Supreme Court rules for Limelight over Akamai in key patent test

Supreme Court rules for Limelight over Akamai in key patent test

Summary: The Supreme Court ruled for Limelight in a case that will heavily influence future patent lawsuits and Internet video streaming.


You may not know much about the patent lawsuit of Limelight vs. Akamai, but a recent Supreme Court of the United States (SCOTUS) decision will influence how patent lawsuits and video is delivered over the Internet for years to come..


The case, which began in 2006, started when Akamai, a major content delivery network (CDN), sued rival Limelight for violating its patented content delivery process.

What made this case interesting is that Akamai had not accused Limelight of copying its entire patented process. Instead, Akamai claimed that Limelight was in violation because it had copied a few, but vital, steps in Akamai’s delivery process. Specifically, Akamai argued that Limelight was guilty of "induced infringement." With this, Limelight was accused of duplicating at least one of the patent-protected steps while encouraging other parties to duplicate other parts of the process.

Now that may seem to you like a no-brainer. You either violate a patent or you don't, regardless of what others may do, but in patent-case history it's quite possible for someone to violate a patent by only copying part of a process.

Indeed, some industries depend upon this interpretation of patent law, The Pharmaceutical Research and Manufacturers of America, which includes all the leading drug manufacturers, supported Akamai. They feared that some of their drug patents could be knocked out if competitors could break up parts of a patented process.  Other companies, mostly technology businesses, feared that a win for Akamai would open the door for more patent troll lawsuits.

In the last trial, before the case reached SCOTUS, the Court of Appeals which specializes in patent litigation ruled in Akamai's favor. That Court ruled: "If a party has knowingly induced others to commit the acts necessary to infringe the plaintiff’s patent and those others commit those acts, there is no reason to immunize the inducer from liability for indirect infringement simply because the parties have structured their conduct so that no single defendant has committed all the acts necessary to give rise to liability for direct infringement."

SCOTUS disagreed completely. "Limelight would be liable for inducing infringement if the patentee could show that (1) Limelight knew of Akamai’s patent, (2) it performed all but one of the steps of the method claimed in the patent, (3) it induced the content providers to perform the final step of the claimed method, and (4) the content providers in fact performed that final step."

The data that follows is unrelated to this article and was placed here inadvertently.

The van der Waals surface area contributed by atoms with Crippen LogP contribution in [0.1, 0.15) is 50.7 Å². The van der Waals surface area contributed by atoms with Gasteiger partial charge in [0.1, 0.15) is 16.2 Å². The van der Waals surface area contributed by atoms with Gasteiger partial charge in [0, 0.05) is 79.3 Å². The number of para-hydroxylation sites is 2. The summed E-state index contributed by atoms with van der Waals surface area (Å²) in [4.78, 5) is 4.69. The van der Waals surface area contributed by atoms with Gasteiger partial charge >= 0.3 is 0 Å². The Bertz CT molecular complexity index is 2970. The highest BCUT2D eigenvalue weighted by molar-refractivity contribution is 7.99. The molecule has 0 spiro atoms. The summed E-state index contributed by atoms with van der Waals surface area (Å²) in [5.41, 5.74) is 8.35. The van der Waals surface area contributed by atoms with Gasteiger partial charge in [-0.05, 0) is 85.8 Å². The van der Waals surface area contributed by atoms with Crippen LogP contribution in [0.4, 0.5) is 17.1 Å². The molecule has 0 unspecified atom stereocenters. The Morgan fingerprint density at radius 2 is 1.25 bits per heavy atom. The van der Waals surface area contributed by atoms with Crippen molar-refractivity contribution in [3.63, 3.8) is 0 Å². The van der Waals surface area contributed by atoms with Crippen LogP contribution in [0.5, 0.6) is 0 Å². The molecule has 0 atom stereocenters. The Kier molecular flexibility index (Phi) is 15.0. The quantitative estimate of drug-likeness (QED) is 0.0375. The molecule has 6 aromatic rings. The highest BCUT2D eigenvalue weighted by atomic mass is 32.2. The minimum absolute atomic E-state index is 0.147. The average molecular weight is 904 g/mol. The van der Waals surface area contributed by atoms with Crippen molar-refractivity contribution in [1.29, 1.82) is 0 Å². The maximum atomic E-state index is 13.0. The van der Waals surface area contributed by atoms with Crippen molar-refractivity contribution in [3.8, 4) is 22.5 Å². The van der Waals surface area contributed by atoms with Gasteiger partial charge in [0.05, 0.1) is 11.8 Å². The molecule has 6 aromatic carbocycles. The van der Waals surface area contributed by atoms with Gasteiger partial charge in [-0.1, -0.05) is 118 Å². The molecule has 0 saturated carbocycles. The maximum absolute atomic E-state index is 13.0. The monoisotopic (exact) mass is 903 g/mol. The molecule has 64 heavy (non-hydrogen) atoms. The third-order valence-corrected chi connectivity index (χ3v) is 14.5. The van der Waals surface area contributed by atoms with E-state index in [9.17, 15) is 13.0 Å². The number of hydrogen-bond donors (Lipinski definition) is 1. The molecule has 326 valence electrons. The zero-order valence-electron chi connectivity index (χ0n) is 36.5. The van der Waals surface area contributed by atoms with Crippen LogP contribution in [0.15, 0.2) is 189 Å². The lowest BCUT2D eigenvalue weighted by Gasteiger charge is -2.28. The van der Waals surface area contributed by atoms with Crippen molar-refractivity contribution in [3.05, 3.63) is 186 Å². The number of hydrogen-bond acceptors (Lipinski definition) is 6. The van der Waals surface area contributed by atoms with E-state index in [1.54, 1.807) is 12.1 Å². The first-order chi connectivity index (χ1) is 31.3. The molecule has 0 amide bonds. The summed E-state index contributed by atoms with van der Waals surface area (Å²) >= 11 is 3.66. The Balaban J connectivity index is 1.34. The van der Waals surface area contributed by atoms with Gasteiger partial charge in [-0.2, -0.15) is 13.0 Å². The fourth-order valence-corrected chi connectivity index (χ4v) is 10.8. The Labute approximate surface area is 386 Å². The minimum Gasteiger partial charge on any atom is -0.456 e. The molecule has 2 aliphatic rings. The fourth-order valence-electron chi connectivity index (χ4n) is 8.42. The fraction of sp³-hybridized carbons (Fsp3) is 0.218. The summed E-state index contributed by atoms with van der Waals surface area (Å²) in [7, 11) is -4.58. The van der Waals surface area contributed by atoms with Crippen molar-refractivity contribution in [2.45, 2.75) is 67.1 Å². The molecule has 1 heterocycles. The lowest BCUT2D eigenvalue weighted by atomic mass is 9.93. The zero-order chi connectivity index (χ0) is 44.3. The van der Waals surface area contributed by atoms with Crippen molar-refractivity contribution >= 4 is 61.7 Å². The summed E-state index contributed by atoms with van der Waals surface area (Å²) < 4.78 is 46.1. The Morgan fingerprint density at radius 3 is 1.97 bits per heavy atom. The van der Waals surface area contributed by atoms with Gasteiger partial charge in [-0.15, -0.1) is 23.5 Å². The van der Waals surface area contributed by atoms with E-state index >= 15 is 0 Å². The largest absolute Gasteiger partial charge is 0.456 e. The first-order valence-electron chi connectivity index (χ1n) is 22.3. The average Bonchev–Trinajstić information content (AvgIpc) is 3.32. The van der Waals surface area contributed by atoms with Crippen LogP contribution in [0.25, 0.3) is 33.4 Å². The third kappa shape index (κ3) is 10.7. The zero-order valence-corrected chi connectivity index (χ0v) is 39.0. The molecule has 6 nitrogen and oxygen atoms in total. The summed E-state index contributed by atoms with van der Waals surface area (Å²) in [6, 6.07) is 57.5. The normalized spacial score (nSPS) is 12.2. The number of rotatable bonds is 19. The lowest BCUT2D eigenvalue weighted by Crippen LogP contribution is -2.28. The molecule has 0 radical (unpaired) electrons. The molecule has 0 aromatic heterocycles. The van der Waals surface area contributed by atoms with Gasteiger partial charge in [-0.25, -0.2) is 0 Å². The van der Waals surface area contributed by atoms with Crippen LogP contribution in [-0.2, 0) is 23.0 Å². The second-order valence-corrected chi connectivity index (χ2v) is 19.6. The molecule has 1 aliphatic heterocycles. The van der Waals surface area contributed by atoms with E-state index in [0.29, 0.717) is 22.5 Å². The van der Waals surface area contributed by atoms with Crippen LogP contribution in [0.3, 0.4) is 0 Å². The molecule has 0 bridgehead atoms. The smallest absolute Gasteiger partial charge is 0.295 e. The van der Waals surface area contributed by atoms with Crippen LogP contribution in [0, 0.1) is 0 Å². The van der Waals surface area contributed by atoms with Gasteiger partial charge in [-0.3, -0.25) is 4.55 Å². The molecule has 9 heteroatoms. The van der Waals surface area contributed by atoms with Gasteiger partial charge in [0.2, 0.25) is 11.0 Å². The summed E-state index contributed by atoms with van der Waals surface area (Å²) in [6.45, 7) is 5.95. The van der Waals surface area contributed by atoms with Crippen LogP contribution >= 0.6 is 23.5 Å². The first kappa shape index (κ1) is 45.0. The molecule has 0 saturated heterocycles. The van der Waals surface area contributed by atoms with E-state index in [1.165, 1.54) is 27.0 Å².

Further, Justice Samuel Alito, in a slap at the Court of Appeals, wrote, "The Federal Circuit’s analysis fundamentally misunderstands what it means to infringe a method patent. A method patent claims a number of steps; under this Court’s case law, the patent is not infringed unless all the steps are carried out."

Andrew "Andy" Updegrove, a founding partner of Gesmer Updegrove, a top Boston-based technology law firm, observed that, "Regardless of the merits on this particular case, it's worth noting that this Court of Appeals, which is the one court in the country to which all patent appeals flow, is much more knowledgeable about patent law than the Supreme Court. But that doesn't matter at all if the Supreme Court decides to take the case."

The SCOTUS does indeed have the final word. Depending on how you want to look at this decision, it either gives license to people to break process patents or it will serve as a barrier for patent trolls. In either case, patent law remains in sad need of reform.

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Topics: Networking, Legal, Patents

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  • A basic SCOTUS principle:

    I don't remember which justice said it, but as one said, "We're not final because we're right. We're right because we're final."

    There is, of course, one higher possibility, which is if Congress changes a law to produce a different result. That frequently happens, for instance recently in Massachusetts, where the Massachusetts Supreme Court ruled unanimously that unauthorized "upskirt" photography did not violate the law against secretly photographing someone nude. The NEXT DAY the legislature passed a law outlawing such unauthorized photography.

    (And since I know someone will question "unauthorized?" if I don't mention it, if the woman consents, it's not unauthorized, even if it's done in public.)
    • Not necessarily right